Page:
Kingdom of Abkhazia

Kingdom of Abkhazia
აფხაზთა სამეფო
Apkhazta samepo
Coat of arms
Kingdom of Abkhazia at the peak of its might

Anacopia (778-786)

Kutaisi (786-1008)
Common languages Georgian
Greek (religious)[upper-alpha 1]
Religion Eastern Orthodox (Georgian Orthodox Church)
 c. 510–530
Anos (first)
 c. 745–767
Leon I (last)
Leon II (first)
Bagrat III (last)
Historical era Early Middle Ages
 Declared independence from Byzantine
 Unification of the Georgian State
Preceded by
Succeeded by
Kingdom of Georgia
Today part of  Georgia

The Kingdom of Abkhazia (Georgian: აფხაზთა სამეფო, Apxazetis samepo), also known as the Egrisi-Abkhazia, was a medieval feudal state in the Caucasus which lasted from the 780s until being united, through dynastic succession, with the Kingdom of Georgia in 1008.

Historiographical conundrum

Writing the kingdom's primary history was dominated by Georgian and Byzantine sources supported by modern epigraphic and archaeological records.

The problem of the Abkhazian Kingdom, particularly the questions of the nature of its ruling family and its ethnic composition, is a major point of controversy between modern Georgian and Abkhaz scholars. This can be largely explained by the scarcity of primary sources on these issues. Most Abkhaz historians claim the kingdom was formed as a result of the consolidation of the early Abkhaz tribes that enabled them to extend their dominance over the neighboring areas. This is objected to on the side of the Georgian historians, some of them claiming that the kingdom was completely Georgian.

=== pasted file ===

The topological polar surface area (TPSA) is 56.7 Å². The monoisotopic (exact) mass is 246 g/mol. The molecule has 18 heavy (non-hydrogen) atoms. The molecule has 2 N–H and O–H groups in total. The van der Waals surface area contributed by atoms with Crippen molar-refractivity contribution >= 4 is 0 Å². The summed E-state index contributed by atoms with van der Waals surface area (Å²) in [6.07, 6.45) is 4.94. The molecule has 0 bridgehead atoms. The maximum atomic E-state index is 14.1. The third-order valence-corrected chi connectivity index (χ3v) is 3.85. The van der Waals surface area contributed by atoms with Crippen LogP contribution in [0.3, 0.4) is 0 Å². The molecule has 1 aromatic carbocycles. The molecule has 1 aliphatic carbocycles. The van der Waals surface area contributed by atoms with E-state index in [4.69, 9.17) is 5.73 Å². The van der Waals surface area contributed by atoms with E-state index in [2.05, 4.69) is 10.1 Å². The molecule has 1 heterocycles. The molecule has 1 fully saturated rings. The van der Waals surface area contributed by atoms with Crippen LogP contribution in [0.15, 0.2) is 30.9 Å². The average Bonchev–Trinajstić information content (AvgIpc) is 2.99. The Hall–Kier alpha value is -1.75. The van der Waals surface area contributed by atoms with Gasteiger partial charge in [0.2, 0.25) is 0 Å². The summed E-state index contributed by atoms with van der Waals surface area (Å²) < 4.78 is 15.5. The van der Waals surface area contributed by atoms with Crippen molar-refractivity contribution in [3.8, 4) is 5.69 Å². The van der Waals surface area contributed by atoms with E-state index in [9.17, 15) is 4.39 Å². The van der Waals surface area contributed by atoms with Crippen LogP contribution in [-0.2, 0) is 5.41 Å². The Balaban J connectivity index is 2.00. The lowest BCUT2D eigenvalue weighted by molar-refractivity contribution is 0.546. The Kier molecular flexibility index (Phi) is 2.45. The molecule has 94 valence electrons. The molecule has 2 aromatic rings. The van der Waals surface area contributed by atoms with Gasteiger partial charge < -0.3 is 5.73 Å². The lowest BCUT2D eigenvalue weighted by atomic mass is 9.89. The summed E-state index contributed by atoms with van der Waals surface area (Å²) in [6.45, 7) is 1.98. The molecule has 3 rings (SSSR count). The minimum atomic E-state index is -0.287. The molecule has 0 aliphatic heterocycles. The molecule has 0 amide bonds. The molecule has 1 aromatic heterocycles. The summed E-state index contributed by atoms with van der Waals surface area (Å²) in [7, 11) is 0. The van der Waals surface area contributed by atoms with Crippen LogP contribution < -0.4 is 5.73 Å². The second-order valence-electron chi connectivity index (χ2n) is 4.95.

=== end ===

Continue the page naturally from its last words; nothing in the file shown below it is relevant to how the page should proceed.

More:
Most international scholars agree that it is extremely difficult to judge the ethnic identity of the various population segments[2] due primarily to the fact that the terms "Abkhazia" and "Abkhazians" were used in a broad sense during this period—and for some while later—and covered, for all practical purposes, all the population of the kingdom, comprising both the Georgian (including also Mingrelians, Laz, and Svans with their distinct languages that are sisters to Georgian) and possible modern Abkhaz (Abasgoi, Apsilae, and Zygii) peoples.[3] It seems likely that a significant (if not predominant) proportion of the Georgian-speaking population, combined with a drive of the Abkhazian kings to throw off the Byzantine political and cultural dominance, resulted in Georgian replacing Greek as the language of literacy and culture.[4]


Abkhazia, or Abasgia of classic sources, was a princedom under Byzantine authority. It lay chiefly along the Black Sea coast in what is now the northwestern part of the modern-day Georgia (disputed Republic of Abkhazia) and extended northward into the territory of today’s Krasnodar Krai of Russia. It had Anacopia as the capital. Abkhazia was ruled by a hereditary archon who effectively functioned as a Byzantine viceroy. The country was chiefly Christian and the city of Pityus was a seat of an archbishop directly subordinated to the Patriarch of Constantinople. Another Abasgian episcopal see was that of Soteropolis.[5] The Arabs, pursuing the retreating Georgian princes – brothers Mirian and Archil – surged into Abkhazia in 736. Dysentery and floods, combined with a stubborn resistance offered by the archon Leon I and his Iberian and Lazian allies, made the invaders retreat. Leon I then married Mirian’s daughter, and a successor, Leon II exploited this dynastic union to acquire Lazica in the 770s. Presumably considered as a successor state of Lazica (Egrisi, in Georgian sources), this new polity continued to be referred to as Egrisi in some contemporary Georgian (e.g., The Vitae of the Georgian Kings by Leonti Mroveli) and Armenian (e.g., The History of Armenia by Hovannes Draskhanakertsi) chronicles.